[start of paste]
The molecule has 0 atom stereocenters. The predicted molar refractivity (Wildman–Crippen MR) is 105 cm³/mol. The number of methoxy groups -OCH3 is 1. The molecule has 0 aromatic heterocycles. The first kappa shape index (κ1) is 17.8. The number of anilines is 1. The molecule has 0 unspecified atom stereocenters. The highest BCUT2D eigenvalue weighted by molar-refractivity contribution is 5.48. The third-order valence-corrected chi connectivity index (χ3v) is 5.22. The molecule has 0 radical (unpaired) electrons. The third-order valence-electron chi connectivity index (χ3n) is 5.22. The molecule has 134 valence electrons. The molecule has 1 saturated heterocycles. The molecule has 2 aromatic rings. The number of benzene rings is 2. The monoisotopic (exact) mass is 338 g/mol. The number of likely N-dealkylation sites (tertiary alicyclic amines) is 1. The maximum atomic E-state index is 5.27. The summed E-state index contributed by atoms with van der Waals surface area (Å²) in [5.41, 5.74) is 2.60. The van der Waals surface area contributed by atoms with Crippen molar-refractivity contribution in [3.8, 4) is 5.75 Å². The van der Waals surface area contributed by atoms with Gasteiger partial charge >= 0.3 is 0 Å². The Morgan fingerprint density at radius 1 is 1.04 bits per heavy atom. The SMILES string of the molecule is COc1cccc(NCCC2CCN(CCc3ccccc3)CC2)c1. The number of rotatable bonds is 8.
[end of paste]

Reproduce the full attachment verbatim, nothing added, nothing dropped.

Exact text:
The molecule has 0 atom stereocenters. The predicted molar refractivity (Wildman–Crippen MR) is 105 cm³/mol. The number of methoxy groups -OCH3 is 1. The molecule has 0 aromatic heterocycles. The first kappa shape index (κ1) is 17.8. The number of anilines is 1. The molecule has 0 unspecified atom stereocenters. The highest BCUT2D eigenvalue weighted by molar-refractivity contribution is 5.48. The third-order valence-corrected chi connectivity index (χ3v) is 5.22. The molecule has 0 radical (unpaired) electrons. The third-order valence-electron chi connectivity index (χ3n) is 5.22. The molecule has 134 valence electrons. The molecule has 1 saturated heterocycles. The molecule has 2 aromatic rings. The number of benzene rings is 2. The monoisotopic (exact) mass is 338 g/mol. The number of likely N-dealkylation sites (tertiary alicyclic amines) is 1. The maximum atomic E-state index is 5.27. The summed E-state index contributed by atoms with van der Waals surface area (Å²) in [5.41, 5.74) is 2.60. The van der Waals surface area contributed by atoms with Crippen molar-refractivity contribution in [3.8, 4) is 5.75 Å². The van der Waals surface area contributed by atoms with Gasteiger partial charge >= 0.3 is 0 Å². The Morgan fingerprint density at radius 1 is 1.04 bits per heavy atom. The SMILES string of the molecule is COc1cccc(NCCC2CCN(CCc3ccccc3)CC2)c1. The number of rotatable bonds is 8.